Def Sec meets soldiers on Salisbury Plain
New Defence Secretary Gavin Williamson met with soldiers on Salisbury Plain and viewed an infantry and tank training exercise.
Arriving by Wildcat helicopter with an Apache attack helicopter escort, the Defence Secretary met an infantry section from 1st Battalion, The Yorkshire Regiment before being updated by Major General Nick Borton, the General Commanding 3 (UK) Division, on the Division’s capabilities and deployments.
The Defence Secretary then joined a crew from the King’s Royal Hussars, and commanded a Challenger 2 main battle tank on tactical manoeuvres, before dismounting to view a demonstration of an infantry-tank assault on a training village.
The assault was conducted by Challenger 2 tanks from the King’s Royal Hussars and Warrior armoured fighting vehicles from the 1st Battalion, The Royal Welsh.
The attack was supported by the Royal Artillery, Royal Engineers and battlefield and attack helicopters from the Army Air Corps.
Engineers cleared the streets, before tanks isolated the enemy strong-points and houses were stormed by the infantry.
As the assault pressed home the Defence Secretary took position in a ‘target house’ and experienced an assault first hand, before seeing an Army war-dog take-down an escaping prisoner right in front of him.
Service Inquiry published on Cpl Hoole’s death
The Defence Safety Authority’s Service Inquiry report into the death of Corporal Joshua Hoole in Brecon in 2016 has been published today.
Cpl Hoole collapsed near the end of an Annual Fitness Test (AFT) conducted in Brecon on 19 July 2016. The AFT is part of mandatory annual training for Army personnel.
A statement has been made by Army Spokesperson Colonel Jim Taylor (HQ Field Army, Training branch):
“It is of absolutely no comfort whatsoever to us, or to Corporal Hoole’s family, that the Service Inquiry’s finding is that the Army did not cause the death of Corporal Hoole. On that fateful morning in Brecon on 19th July 2016, we lost a determined and experienced Infantry soldier as a result of an underlying medical condition, which even Corporal Hoole was unaware of.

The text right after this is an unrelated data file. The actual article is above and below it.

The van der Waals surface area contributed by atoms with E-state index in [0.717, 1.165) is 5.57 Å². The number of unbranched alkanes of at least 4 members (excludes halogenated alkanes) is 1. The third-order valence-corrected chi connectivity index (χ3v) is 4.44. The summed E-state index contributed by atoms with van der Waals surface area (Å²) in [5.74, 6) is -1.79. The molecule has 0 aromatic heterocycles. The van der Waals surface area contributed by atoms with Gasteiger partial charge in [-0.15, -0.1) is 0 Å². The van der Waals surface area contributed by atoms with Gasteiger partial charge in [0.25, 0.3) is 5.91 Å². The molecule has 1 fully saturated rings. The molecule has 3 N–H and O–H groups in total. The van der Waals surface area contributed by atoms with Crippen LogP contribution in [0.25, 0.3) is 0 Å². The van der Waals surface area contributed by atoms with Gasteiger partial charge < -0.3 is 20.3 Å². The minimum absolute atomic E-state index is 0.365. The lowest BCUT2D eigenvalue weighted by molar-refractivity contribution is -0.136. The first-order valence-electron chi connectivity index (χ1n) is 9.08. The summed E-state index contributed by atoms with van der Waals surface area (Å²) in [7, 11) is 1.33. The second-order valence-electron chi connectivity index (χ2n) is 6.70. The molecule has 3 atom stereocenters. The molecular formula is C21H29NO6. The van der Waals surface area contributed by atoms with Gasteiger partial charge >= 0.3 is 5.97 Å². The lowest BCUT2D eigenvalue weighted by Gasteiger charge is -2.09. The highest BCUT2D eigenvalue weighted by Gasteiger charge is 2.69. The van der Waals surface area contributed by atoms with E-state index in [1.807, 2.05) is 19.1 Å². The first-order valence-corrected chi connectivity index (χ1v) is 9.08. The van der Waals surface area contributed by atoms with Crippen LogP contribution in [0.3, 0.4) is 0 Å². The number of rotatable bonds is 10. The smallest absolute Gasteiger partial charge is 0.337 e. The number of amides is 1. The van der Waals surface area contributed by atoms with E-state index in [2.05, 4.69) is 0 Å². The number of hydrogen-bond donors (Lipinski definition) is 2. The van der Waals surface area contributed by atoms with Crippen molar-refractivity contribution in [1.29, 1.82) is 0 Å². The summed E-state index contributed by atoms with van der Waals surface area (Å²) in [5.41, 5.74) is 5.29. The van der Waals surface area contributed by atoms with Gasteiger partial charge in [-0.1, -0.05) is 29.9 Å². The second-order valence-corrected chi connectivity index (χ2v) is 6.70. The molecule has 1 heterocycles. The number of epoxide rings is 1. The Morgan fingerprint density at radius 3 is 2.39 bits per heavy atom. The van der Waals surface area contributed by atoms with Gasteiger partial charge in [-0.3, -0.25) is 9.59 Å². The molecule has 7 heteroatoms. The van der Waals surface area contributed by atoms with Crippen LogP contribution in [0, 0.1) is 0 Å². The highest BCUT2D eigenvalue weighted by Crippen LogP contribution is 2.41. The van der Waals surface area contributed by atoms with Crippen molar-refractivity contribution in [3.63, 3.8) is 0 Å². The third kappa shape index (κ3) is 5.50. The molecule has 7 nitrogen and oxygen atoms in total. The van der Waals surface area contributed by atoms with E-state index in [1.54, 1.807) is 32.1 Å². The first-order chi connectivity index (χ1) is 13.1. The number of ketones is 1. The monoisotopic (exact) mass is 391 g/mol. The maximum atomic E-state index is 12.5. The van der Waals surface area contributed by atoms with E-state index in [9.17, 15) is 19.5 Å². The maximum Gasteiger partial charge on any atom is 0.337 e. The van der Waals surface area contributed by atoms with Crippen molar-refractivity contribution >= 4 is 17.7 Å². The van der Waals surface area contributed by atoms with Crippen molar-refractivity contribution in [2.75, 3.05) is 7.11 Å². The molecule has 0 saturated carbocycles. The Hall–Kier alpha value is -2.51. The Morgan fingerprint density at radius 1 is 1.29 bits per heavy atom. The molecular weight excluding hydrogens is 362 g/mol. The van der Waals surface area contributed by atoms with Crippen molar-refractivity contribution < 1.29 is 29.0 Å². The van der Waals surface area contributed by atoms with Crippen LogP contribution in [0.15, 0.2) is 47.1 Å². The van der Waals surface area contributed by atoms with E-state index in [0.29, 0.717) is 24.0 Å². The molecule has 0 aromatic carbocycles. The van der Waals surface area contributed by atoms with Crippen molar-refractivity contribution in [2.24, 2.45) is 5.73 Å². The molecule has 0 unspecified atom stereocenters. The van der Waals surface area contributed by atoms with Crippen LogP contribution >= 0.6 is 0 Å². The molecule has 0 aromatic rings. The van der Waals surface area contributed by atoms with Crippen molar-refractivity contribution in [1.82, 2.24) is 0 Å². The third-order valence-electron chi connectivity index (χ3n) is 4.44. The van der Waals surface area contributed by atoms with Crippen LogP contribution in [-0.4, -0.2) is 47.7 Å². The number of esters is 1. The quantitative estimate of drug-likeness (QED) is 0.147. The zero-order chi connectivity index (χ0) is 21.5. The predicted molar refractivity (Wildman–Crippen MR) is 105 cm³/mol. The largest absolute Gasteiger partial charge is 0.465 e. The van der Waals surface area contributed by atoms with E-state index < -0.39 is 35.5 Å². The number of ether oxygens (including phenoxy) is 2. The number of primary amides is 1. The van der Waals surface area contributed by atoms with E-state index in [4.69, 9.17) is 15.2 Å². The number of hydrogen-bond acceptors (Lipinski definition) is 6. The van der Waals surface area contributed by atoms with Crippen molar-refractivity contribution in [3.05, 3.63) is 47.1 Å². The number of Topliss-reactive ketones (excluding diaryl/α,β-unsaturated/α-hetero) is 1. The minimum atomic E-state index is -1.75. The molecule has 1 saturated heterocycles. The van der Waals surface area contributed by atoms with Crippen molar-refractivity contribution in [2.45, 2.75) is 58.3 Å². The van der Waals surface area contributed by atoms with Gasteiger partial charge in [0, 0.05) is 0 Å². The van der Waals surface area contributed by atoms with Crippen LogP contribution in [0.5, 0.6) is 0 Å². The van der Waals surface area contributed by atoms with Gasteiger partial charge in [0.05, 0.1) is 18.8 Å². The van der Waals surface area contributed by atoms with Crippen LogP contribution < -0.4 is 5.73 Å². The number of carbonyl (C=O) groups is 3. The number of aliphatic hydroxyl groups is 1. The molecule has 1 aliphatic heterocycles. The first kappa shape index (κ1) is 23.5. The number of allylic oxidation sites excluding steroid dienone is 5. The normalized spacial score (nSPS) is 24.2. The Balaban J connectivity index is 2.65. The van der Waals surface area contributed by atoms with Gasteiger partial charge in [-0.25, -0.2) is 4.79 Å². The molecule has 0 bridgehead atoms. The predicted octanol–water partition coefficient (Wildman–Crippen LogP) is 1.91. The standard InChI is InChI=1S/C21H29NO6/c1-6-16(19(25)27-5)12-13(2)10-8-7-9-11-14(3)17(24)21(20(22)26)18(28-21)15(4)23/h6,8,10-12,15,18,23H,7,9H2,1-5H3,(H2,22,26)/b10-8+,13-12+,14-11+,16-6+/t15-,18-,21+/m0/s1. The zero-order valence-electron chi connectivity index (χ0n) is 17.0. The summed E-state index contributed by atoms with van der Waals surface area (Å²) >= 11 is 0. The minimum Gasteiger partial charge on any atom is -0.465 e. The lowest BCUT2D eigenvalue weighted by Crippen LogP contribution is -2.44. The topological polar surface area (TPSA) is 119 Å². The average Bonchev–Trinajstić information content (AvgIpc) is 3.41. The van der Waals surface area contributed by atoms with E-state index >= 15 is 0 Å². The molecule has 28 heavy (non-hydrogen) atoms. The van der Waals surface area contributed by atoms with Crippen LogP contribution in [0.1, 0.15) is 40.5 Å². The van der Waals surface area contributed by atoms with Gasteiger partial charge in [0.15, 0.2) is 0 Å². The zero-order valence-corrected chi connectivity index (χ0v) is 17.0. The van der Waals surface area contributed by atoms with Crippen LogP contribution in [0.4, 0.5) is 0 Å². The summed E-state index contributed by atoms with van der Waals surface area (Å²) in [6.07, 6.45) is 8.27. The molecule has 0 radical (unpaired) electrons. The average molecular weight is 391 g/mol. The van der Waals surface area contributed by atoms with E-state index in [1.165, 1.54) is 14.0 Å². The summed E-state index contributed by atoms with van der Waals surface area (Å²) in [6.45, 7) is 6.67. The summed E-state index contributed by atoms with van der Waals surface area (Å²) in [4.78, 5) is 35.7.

Corporal Hoole knew what he was doing and why: the course he was on was preparing him for the Platoon Sergeants’ Battle Course. Both are arduous by design and an essential part of ensuring the British Army’s infantry soldiers are combat ready. Corporal Hoole had the courage, commitment and professionalism to step forward and take on the challenge; he knew what he was doing and why, and he was up for it.
The Army is not afraid to be held accountable for its actions, whether in training or on operations. Nobody wanted to know more than us what caused Corporal Hoole’s death and if there is anything we can change or do better to reduce the risk of something like this happening again. We have therefore co-operated fully with this Service Inquiry and welcome its recommendations today.”
Military Working Dog wins award
The Awards recognise and celebrate the most inspiring examples of bravery, dedication and resilience in the animal world.
Sam, a seven year old cocker spaniel who is part of 105 Military Working Dog Squadron, 1st Military Working Dog Regiment has deployed on numerous tours to Afghanistan. During his first tour, in October 2013, he unfortunately broke his foot after falling 30ft down a well on a search operation. He was immediately medically evacuated to Camp Bastion where he was treated and then subsequently moved back to the UK for recovery and rehabilitation.
After six months recovery he was able to work again and was used for OP ISMAY searching areas and buildings to ensure security during the NATO summit which was held in Wales during 2014.
More recently, due to Sam’s outstanding ability and being our best Arms Explosives Search dog, he has deployed twice on Operation TORAL (October 2015 for four months and November 2016 for four months). During these two tours he has found illegal narcotics and has conducted countless searches to ensure the safety of both UK and foreign military personnel.
Sam is a small dog with bags of character and a drive for searching to match. Despite his initial injury, the ordeal of falling from such a great height and becoming injured, he has bounced back and proven himself to be one of our most valued assets.
Lance Corporal Laura Howarth who is his handler said: “He has taught me the foundations of working on the ground with a search dog and given me the trust and confidence needed to work efficiently as an AES handler. While he has a very energetic personality he remains a very loyal dog and will work hard to please his handler.
“It has been a pleasure to work with him from day one and I look forward to working with him throughout the rest of my career as a Military Working Dog Handler for the Royal Army Veterinary Corps.”